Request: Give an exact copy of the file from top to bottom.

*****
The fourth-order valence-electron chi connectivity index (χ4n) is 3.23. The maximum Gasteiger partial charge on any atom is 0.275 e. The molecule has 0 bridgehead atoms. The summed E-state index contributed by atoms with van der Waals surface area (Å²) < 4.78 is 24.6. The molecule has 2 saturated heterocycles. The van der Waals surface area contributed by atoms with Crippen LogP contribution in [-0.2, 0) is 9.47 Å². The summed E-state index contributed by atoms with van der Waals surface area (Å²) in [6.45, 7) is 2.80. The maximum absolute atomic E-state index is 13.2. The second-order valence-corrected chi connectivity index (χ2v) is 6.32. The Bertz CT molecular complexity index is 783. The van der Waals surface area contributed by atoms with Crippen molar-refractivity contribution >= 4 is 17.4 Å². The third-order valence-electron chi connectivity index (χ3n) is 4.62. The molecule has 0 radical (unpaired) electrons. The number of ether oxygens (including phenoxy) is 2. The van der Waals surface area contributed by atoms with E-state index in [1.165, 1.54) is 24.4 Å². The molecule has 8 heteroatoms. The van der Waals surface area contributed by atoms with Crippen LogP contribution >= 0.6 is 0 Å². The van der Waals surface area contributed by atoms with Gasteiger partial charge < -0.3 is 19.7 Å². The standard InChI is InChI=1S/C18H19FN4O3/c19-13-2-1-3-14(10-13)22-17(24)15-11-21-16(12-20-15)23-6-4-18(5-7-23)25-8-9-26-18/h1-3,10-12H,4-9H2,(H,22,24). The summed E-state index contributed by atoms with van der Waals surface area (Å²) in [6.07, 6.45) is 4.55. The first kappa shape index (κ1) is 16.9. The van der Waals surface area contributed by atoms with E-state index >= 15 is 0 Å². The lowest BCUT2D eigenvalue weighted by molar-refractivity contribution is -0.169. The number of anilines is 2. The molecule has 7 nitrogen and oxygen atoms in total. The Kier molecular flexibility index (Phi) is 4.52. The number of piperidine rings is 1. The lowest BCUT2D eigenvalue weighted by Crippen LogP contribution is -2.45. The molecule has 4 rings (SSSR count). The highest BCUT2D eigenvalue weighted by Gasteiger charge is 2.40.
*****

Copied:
The fourth-order valence-electron chi connectivity index (χ4n) is 3.23. The maximum Gasteiger partial charge on any atom is 0.275 e. The molecule has 0 bridgehead atoms. The summed E-state index contributed by atoms with van der Waals surface area (Å²) < 4.78 is 24.6. The molecule has 2 saturated heterocycles. The van der Waals surface area contributed by atoms with Crippen LogP contribution in [-0.2, 0) is 9.47 Å². The summed E-state index contributed by atoms with van der Waals surface area (Å²) in [6.45, 7) is 2.80. The maximum absolute atomic E-state index is 13.2. The second-order valence-corrected chi connectivity index (χ2v) is 6.32. The Bertz CT molecular complexity index is 783. The van der Waals surface area contributed by atoms with Crippen molar-refractivity contribution >= 4 is 17.4 Å². The third-order valence-electron chi connectivity index (χ3n) is 4.62. The molecule has 0 radical (unpaired) electrons. The number of ether oxygens (including phenoxy) is 2. The van der Waals surface area contributed by atoms with E-state index in [1.165, 1.54) is 24.4 Å². The molecule has 8 heteroatoms. The van der Waals surface area contributed by atoms with Crippen LogP contribution >= 0.6 is 0 Å². The van der Waals surface area contributed by atoms with Gasteiger partial charge < -0.3 is 19.7 Å². The standard InChI is InChI=1S/C18H19FN4O3/c19-13-2-1-3-14(10-13)22-17(24)15-11-21-16(12-20-15)23-6-4-18(5-7-23)25-8-9-26-18/h1-3,10-12H,4-9H2,(H,22,24). The summed E-state index contributed by atoms with van der Waals surface area (Å²) in [6.07, 6.45) is 4.55. The first kappa shape index (κ1) is 16.9. The van der Waals surface area contributed by atoms with E-state index >= 15 is 0 Å². The lowest BCUT2D eigenvalue weighted by molar-refractivity contribution is -0.169. The number of anilines is 2. The molecule has 7 nitrogen and oxygen atoms in total. The Kier molecular flexibility index (Phi) is 4.52. The number of piperidine rings is 1. The lowest BCUT2D eigenvalue weighted by Crippen LogP contribution is -2.45. The molecule has 4 rings (SSSR count). The highest BCUT2D eigenvalue weighted by Gasteiger charge is 2.40.